Last year the clinic spent a lot of staff time and energy on "needs assessment" with many confusing reports of results. Supposedly the community needs drive the program which drives the required expenditures. When last I heard there was no clear answer as to what the needs are as stated by respondents, nor as to whether respondents were representative of the patient community. So, how will the absence of clearly stated needs relate to "strategic planning" (maybe to be discussed again in July--although last year's strategic planning goals were never announced), and how will the lack of both relate to planned expenditures for the next fiscal year budget?

The minutes of the January meeting do give a tiny bit of financial information regarding the debt owed on our clinic building: we pay the US Department of Agriculture, rural community development program, $11,000 per month or $125,000 per year on the mortgage. Principal and interest? Or interest only? What rate of interest?   On what total amount? Of which how much remains? When is note due? Can it be helpfully restructured ? Is there any building maintenance reserve in the budget? Any reserve for structure replacement or new facilities? What plans do the directors have regarding community fund raising to pay off the debt?

New Executive Director Search

The search for a new Executive Director continues. Bill Sterlling, chief searcher, reports there have been eleven aopplications received, four of the applicants have been selected for interviews. In the meantime, doctor Susan Smith is interim executive director.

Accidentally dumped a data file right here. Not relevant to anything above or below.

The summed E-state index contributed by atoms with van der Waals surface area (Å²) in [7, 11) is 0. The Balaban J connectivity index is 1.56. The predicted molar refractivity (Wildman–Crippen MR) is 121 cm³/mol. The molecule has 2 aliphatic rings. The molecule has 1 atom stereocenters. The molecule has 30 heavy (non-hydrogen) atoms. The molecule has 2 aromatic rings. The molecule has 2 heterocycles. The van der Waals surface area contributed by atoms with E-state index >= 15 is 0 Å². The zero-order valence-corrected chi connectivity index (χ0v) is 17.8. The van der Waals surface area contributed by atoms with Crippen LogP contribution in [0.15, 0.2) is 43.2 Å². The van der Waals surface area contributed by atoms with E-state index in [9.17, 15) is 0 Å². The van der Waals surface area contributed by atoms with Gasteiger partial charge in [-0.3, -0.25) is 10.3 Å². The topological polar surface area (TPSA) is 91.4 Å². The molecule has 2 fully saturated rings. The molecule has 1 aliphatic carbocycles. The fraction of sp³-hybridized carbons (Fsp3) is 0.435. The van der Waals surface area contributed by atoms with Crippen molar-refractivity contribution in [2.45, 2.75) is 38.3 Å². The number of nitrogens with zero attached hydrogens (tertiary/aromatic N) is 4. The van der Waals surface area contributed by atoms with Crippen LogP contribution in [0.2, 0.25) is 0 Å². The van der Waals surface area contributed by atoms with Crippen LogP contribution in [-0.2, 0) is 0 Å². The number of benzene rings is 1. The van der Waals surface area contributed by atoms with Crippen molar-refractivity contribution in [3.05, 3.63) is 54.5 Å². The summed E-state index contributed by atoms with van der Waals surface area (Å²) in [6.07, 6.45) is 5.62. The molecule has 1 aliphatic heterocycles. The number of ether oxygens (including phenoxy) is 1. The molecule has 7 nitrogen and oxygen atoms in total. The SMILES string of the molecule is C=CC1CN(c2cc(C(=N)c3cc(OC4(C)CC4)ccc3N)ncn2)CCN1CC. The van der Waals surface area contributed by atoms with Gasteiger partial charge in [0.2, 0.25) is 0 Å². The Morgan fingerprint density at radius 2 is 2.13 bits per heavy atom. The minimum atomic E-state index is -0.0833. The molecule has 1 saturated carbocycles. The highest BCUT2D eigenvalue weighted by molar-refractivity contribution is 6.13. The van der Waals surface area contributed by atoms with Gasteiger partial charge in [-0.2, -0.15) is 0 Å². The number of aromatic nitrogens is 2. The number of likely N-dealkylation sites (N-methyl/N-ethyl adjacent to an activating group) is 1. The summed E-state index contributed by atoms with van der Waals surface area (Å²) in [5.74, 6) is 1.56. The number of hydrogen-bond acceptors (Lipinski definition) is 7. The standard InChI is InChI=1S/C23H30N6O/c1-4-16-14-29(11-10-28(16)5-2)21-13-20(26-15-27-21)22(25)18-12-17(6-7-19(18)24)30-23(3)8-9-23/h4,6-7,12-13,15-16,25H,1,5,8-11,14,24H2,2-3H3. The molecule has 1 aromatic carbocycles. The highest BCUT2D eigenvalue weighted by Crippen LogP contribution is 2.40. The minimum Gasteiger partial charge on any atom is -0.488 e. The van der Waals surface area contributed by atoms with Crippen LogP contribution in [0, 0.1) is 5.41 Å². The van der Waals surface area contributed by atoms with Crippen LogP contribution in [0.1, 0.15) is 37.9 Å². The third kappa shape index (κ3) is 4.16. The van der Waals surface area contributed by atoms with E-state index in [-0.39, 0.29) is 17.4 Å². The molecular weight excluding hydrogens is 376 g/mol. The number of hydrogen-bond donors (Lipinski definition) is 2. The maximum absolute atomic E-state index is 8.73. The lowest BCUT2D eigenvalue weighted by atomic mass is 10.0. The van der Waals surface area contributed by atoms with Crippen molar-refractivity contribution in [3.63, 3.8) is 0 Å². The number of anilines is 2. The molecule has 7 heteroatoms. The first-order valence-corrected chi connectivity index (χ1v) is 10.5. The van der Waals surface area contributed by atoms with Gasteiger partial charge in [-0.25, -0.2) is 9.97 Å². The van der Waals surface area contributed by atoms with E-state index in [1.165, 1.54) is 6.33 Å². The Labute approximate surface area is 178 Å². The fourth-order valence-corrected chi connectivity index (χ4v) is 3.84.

The HRSA "project officer" was sent to West Africa on TDY Ebola related duties, and a new interim project officer, serving at least until April of this year is Nauleen Heer. Project officers work out of Maryland, but at least now there will be someone who can respond to questions and correspondence from the health center. HRSA is concerned about the lack of an accountable permanent administrative team since the abrupt resignation of the "shared management team" in May, 2014, and the appointment and then termination of Shannon Spiller as executive director in the fall of last year. One of the items that should be on an agenda for this month is a review of the current grant status, which are continuing, and for how long.

Dispensing Meds

Progress on submitting the dispensary licence application was delayed last month due to lack of timely submission of fingerprints by some directors.

Staff Training And Changes

Directors have discussed possible "staff discomfort" in potential conflict situations with management such as those of the past year involving the ugly termination of Kathy Corral, the conflict between Mark Apfel and Diane Agee and the Board, and the firing of Logan McGhan by Shannon Spiller and his turn-around rehiring by the Board in the face of the subsequent staff protest resignations. Rather than forming a board Human Relations Committee to better handle their personnel policy development they have opted to develop an "ombudsman-like" position. Last month a proposal to have staff psycologist Jessica McInich assume this role has resulted in her taking on the additional human relations duties.